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Chicago Cub and Wheaton Resident David DeJesus to Support ALS Research

Wheaton resident and Chicago Cubs player David DeJesus and his wife, Kim, are helping with an event later this month that will raise money for Lou Gehrig's disease research.

Chicago Cub and Wheaton Resident David DeJesus to Support ALS Research

Chicago Cubs outfielder David DeJesus and his wife, Kim, will lead an effort to support ALS research Jan. 17 at "Strike a Pose," a fashion show event featuring  Chicago Cubs players past and present and their wives in looks from the  900 North Michigan Shops.

The DeJesus family, who moved to Kim's hometown of Wheaton last year, is facing the struggles of the disease firsthand, after a close friend of Kim's was diagnosed with ALS a few years ago, DeJesus said. 

"(We) had never really heard about it ... In baseball, you hear about Joe DiMaggio playing with Lou Gehrig but don't (really) research (ALS)."

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After some research, DeJesus said he and Kim realized it's one of the most devastating diseases out there, and wanted to help their loved ones in any way possible.

Kim DeJesus said when she first heard of her friend's diagnosis, she didn't know anything about ALS. "(When) we found out... I was just sick... I couldn't handle it," she said.

Commonly known as Lou Gehrig’s Disease, ALS is a fatal disease of the nerve cells that control voluntary muscle movement. The disease paralyzes patients as their neurons fail, according to the  Northwestern University Division of Neuromuscular Medicine website.

Typically, ALS patients develop symptoms of the disease around age 50, according to the  U.S. National Library of Medicine website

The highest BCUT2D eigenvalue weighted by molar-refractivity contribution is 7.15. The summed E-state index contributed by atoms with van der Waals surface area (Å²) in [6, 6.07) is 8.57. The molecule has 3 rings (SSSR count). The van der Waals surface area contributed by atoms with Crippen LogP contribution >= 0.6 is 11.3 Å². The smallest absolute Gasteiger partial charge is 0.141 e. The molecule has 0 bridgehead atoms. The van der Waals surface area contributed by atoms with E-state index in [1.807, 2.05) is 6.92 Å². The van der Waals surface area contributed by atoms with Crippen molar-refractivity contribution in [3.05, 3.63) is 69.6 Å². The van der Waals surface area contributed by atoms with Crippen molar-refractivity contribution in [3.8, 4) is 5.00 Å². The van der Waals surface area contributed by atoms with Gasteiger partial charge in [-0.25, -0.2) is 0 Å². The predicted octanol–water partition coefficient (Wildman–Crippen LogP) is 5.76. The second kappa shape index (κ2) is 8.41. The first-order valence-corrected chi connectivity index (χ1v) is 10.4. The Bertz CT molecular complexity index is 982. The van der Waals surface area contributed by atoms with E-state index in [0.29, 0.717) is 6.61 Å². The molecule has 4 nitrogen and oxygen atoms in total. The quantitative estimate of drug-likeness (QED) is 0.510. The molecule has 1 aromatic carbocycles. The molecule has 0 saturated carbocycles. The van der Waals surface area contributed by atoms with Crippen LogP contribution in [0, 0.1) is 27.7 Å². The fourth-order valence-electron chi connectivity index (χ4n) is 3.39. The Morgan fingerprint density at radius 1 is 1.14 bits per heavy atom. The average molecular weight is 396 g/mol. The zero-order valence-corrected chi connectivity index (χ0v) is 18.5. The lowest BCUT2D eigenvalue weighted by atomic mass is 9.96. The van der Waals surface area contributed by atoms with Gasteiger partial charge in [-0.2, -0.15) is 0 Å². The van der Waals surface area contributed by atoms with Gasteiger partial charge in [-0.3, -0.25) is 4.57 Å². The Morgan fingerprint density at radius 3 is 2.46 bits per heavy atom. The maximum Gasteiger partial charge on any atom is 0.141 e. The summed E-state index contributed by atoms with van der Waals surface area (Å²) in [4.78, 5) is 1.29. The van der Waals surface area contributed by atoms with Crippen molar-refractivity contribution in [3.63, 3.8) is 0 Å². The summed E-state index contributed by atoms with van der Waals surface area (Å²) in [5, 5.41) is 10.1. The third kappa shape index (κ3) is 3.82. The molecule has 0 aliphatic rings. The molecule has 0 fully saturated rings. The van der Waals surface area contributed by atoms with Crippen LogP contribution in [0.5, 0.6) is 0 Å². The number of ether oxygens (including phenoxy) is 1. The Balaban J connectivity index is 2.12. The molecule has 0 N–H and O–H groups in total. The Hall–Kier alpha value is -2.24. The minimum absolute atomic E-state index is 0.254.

"Expenses start adding up for families," DeJesus said, explaining his friend's need for a breathing system and inability to walk. "That is just another stress that adds on to (dealing with the stress of the disease) the person with the disease."

Kim and David DeJesus started the David DeJesus Foundation in 2012 to help families in crisis, and have been active in the fight against ALS to support sufferers of the disease and their loved ones, according to a press release

When they found out about their friend's diagnosis about three years ago, DeJesus played for the Oakland A's. In Oakland, they held a "mystery ball," where people could buy a signed baseball—signed by an unknown player—to raise money to help families affected by ALS.

“It has been a longtime desire to host a charity event in our hometown of Chicago ... We felt it was only natural to make our first fundraiser dedicated to raising funds for research, patient care and family support for those suffering from ALS,” he said in a press release. "We just want to see the most people there as possible. We're excited about it and about the help we can have for other people."

Kim said now is the time to raise money for ALS research, as more and more people pay attention to potential advancements in knowledge of the fatal disease with an unknown cause.

NBC’s Cheryl Scott will join David and teammate Anthony Rizzo as honorary emcees of the evening. Participants will include David and Kim DeJesus, Kerry and Sarah Wood, Darwin and Lindsay Barney, Shawn Camp, Tony Campana, Starlin Castro, Steve Clevenger, Scott Feldman, Brett Jackson, Anthony Rizzo, James Russell, Ian Stewart, and Travis and Brittany Wood with the event benefitting The David DeJesus Family Foundation who, for this event, will be donating monies raised to ALS research.

"Strike a Pose" will be held at 7 p.m. Thursday, Jan. 17 at the River East Arts Center and will kick off the Cubs Convention weekend.

Tickets for “Strike A Pose” are $250 per person and $2500 per table (includes 4 tickets with reserved seating and table service).  For more information or to make a donation, please contact 773.404.CUBS or buy tickets at www.cubs.com/fashion.

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